CFB Recruiting 2013: 10 Recruits Who May Need to Redshirt as True Freshmen

Edwin WeathersbyAnalyst IJuly 2, 2012

CFB Recruiting 2013: 10 Recruits Who May Need to Redshirt as True Freshmen

0 of 10

    In this day and age, we are an impatient society. This mentality trickles into college football recruiting among other facets of life. We all want to see instant impact and instant success—and we want it to happen right now.

    However, in college football, many recruits are not to ready to play college football. Some actually are, but in reality, many of them will be pressed into action sooner than they should.

    For this read, I looked at the crop of the 2013 class and am ready to give you 10 recruits who may need to redshirt as true freshmen.

    Let's get started.

10. Chris Hawkins, CB

1 of 10

    Hawkins, a 5'11", 170-pound CB, is committed to USC. He has great hips, athleticism, quick feet and really good length.

    He shows great deep balls and plays with solid instincts, showing a savvy to cut off the receiver when the ball is in the air.

    However, Hawkins likely needs to spend a year adding strength and bulk to his frame. His jamming at the line is average at best, and he offers little help in supporting the run.

9. E.J. Levenberry, LB

2 of 10

    Levenberry is physically strong enough to play at Florida State tomorrow, as his strength and size at 6'2" and 230 pounds are not an issue.

    I think he needs to spend a year working on his flexibility and ability to play in space. Levenberry is limited range-wise and needs to get faster and quicker laterally.

    He'll fit best in the middle interior LB spot, but he needs to add to his range, loosen up his hips and play better in space.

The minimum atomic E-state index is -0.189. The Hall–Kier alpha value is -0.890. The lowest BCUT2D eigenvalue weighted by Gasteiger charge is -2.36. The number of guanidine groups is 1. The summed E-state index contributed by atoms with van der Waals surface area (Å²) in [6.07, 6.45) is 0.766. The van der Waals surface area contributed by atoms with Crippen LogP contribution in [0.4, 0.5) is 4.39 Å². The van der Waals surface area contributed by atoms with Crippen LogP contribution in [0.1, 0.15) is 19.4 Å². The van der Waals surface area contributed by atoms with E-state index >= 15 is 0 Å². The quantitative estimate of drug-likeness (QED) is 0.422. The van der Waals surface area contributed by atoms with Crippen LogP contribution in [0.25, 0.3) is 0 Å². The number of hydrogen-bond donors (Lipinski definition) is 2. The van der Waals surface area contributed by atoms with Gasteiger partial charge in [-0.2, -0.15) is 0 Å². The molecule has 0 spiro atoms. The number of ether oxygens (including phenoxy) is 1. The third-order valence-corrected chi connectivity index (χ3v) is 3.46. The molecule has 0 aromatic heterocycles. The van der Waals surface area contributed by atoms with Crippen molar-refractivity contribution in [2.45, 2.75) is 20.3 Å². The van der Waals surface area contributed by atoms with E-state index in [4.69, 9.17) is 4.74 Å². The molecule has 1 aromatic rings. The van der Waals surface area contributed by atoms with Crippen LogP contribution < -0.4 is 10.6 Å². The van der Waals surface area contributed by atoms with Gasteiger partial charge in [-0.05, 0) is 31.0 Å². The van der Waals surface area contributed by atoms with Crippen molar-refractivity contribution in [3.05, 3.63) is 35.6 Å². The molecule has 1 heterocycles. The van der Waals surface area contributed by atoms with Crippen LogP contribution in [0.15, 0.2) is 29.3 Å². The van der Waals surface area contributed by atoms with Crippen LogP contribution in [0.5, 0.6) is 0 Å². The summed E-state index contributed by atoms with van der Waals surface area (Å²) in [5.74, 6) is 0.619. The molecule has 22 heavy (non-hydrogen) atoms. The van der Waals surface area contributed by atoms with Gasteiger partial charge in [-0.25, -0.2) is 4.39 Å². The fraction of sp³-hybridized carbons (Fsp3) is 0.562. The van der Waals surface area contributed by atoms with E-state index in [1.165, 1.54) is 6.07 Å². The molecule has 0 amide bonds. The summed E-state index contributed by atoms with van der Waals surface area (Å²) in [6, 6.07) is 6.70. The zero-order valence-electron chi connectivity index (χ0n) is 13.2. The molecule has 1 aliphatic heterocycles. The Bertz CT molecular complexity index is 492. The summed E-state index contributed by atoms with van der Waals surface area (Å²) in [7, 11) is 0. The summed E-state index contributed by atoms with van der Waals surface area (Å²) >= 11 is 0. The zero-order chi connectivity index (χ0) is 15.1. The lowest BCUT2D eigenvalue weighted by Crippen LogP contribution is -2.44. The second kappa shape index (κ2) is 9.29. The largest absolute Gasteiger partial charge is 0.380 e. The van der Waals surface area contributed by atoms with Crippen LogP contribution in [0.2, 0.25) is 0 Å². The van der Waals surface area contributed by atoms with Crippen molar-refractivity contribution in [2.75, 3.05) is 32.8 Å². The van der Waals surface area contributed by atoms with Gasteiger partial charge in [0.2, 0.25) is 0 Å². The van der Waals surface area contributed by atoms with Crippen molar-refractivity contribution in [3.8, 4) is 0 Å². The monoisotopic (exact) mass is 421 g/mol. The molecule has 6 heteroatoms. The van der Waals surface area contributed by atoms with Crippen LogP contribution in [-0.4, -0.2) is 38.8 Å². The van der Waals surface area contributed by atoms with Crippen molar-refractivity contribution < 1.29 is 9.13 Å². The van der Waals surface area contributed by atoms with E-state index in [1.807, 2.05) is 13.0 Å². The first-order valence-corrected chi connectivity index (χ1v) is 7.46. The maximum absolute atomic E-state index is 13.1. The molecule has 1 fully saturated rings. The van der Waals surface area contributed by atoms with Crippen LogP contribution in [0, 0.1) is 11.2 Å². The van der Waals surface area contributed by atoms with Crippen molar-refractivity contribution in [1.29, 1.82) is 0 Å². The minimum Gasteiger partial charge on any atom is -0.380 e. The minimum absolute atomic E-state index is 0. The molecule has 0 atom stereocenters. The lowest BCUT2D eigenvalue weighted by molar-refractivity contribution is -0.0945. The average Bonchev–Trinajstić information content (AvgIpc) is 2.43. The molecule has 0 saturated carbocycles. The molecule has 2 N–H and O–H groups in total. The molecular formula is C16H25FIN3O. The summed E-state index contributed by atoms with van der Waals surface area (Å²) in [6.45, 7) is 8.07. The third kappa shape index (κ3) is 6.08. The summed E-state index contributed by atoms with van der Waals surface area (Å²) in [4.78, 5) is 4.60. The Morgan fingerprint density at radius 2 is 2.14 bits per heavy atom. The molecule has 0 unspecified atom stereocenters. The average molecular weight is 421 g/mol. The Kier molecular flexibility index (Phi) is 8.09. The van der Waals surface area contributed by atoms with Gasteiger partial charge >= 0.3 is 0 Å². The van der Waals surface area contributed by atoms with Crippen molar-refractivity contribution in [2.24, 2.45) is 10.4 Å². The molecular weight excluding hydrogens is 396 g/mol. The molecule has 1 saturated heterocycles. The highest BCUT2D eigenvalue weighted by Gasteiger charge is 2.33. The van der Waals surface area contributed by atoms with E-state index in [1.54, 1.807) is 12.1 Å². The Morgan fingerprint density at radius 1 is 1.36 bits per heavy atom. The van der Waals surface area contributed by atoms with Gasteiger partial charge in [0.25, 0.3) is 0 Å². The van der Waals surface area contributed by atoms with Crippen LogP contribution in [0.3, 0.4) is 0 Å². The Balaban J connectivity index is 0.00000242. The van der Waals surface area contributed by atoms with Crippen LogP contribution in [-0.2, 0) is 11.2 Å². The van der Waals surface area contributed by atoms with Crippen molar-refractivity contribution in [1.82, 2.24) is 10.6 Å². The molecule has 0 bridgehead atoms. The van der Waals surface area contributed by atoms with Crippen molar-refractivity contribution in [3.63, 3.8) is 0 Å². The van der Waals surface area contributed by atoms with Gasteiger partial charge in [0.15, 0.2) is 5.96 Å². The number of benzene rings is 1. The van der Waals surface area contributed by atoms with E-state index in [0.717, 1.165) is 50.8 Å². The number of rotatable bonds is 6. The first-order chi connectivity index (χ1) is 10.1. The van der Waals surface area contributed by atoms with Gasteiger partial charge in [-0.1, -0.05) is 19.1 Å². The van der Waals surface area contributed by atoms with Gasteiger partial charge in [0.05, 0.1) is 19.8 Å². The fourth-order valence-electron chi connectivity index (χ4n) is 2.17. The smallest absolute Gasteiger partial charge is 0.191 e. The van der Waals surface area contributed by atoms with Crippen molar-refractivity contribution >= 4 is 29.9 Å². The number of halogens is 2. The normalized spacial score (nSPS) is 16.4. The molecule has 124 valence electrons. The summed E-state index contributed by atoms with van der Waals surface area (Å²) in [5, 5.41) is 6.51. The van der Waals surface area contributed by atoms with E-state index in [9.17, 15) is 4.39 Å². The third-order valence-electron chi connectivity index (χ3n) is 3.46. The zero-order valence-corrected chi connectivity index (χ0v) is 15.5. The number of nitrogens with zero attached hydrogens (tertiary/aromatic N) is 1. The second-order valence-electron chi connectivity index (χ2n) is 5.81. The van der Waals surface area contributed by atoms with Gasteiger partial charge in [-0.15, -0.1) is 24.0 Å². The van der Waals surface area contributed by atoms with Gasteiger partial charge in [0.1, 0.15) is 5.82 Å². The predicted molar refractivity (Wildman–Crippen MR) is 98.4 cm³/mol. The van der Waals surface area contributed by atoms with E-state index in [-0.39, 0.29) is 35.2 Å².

8. Scott Quessenberry, OL

3 of 10

    Quessenberry is a 6'4", 265-pound OL prospect who plays OT for his high school team in Southern California. However, many feel his best position will be moved to OC in college.

    His skill set projects well to the pivot, but there are two things that Quessenberry will need.

    First, he needs to add more bulk to his 265-pound frame.

    Second, he'll need time to adjust to snapping both tight and in shotgun, time to adjust to calling protection adjustments and the footwork needed to man the OC spot well.

7. Dorian O'Daniel, LB

4 of 10

    Hailing from the D.C. area, O'Daniel is a 6'1", 200-pound OLB prospect. He has a great skill set, sees the ball, pursues quickly and can play on the flanks pretty well.

    However, you can't play OLB for Clemson at barely 200 pounds. ACC OLs will come up to O'Daniel's level and knock him backwards due to larger girth, bulk and strength.

    Spending a year hitting the weighs will get O'Daniel the strength he needs to be ready for ACC contact.

6. Isaac Rochell, DE

5 of 10

    Rochell is a 6'4", 250-pound DE prospect who can also play OT. He is from Georgia and is also an academic stand-out.

    Rochell is a long and lean athlete with good balance and athleticism. He's just not very strong right now, and I don't think he's ready to play the DE spot in Notre Dame 30-front.